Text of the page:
of another colorful campaign of
the toughest conference in the
nation. Such rancor do the Ohio-
ans hold for the Wolverines that!
the now-famous score by which
Michigan crushed the Buckeyes in
1946-a humiliating 58-6-has be-
come a part of their fight song.
Look Into Past
Since the Conference crown once
again is up for grabs as the two
powers collide this weekend, it
might be interesting to look back
to similar circumstances from the
past.
Last year the awesome Colum-
bus eleven was the top team in the
country, and Bennie Ooster-
baan's raw, inexperienced young-
sters knew it. With an omnipotent
foursome in the backfield-Leg-
gett, Cassady, Watkins and Bobo
-and a forward wall of granite,
averaging 215 pounds per man,
OSU had steamrollered its every
foe, and the haughty Hayesmen
weren't about to let the Ann Ar-
bor greenhorns tie them for the
championship and ruin their un-
spotted report card. The game was
viewed by millions on television.
Michigan stunned the football
nation, taking the opening kick-
off and rolling 68 yards to a score

Rose Bowl.
The top ten te
place votes and w
in parentheses:
1. Oklahoma (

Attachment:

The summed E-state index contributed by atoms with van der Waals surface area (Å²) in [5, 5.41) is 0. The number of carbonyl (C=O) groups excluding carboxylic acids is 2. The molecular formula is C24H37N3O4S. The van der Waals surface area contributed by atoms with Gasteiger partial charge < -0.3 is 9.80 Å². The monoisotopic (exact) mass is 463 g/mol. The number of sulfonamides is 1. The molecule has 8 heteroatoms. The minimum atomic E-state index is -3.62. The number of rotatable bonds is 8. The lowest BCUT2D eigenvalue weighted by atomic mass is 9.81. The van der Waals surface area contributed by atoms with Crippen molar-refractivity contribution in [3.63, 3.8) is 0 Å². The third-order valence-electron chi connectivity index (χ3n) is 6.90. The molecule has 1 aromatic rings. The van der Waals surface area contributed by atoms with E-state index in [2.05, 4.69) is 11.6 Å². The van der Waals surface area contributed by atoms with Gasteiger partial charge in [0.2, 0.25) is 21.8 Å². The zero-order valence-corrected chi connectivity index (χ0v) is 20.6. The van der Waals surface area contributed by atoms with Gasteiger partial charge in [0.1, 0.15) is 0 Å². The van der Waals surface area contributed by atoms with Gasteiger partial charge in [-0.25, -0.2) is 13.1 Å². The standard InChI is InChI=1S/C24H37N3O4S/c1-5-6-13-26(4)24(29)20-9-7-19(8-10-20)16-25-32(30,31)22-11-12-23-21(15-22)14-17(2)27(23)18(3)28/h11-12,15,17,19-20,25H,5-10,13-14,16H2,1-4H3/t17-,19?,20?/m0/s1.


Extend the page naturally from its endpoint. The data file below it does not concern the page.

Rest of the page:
2. Maryland
3. Michigan St.
4. Notre Dame
5. UCLA
6. Michigan
7. Tex. Christian
8. Texas A&M
9. Ohio State
10. Georgia Tech

eams with first
won-lost records

103) (8-0)
(46) (9-0)
(37) (7-1)
(2) (7-1)
(6) (8-1)
(1) (7-1)
(2) (7-1)
(7-1-1)
(1) (6-2)
(7-1-1)

1,844
1,677
1,669
1,193
1,164
867
705
557
484
272

touched the ball.
Halfback Danny Cline was the
hero of the march, accounting for
several long gains. With fourth
and one on the State seven, the
Blue was expected, quite naturally,
to come up with a power play.
Every person watching the ac-
tion was fooled, except the Michi-
gan team. Fullback Freddie Baer,
logically enough, grabbed the
handoff, lowered his head, and
started for the converging line.
Suddenly, he handed off to Lou
Baldacci, who in turn lateralled
to Cline, who danced, unperturbed,
into the end zone. Ron Kramer's
conversion attempt was perfect.
Soon after Kramer unsuccess-
fully attempted a field goal,. Ohio-
an Jack Gibbs intercepted a Jim
Maddock pass and raced to the
Michigan 10. Leggett immediate-
ly fired a perfect pass to End
I-M Football
The I-M touch football cham-
pionship games were rained out
yesterday and will be played to-
night at Ann Arbor High's
Wines Field.
The independents will play
at 6:30, the residence halls at
7:30, and the social fraterni-
ties at 8:30. The professional
fraternity final will be re-
scheduled later this week.
Fred Kriss, who took it all alone
in the end zone. Score at the
half: Michigan 7, Ohio State 7.
In the third quarter, the Bucks
still had a hard time penetrating
Wolverine territory, and when
Kramer hurried Bobo's punt, he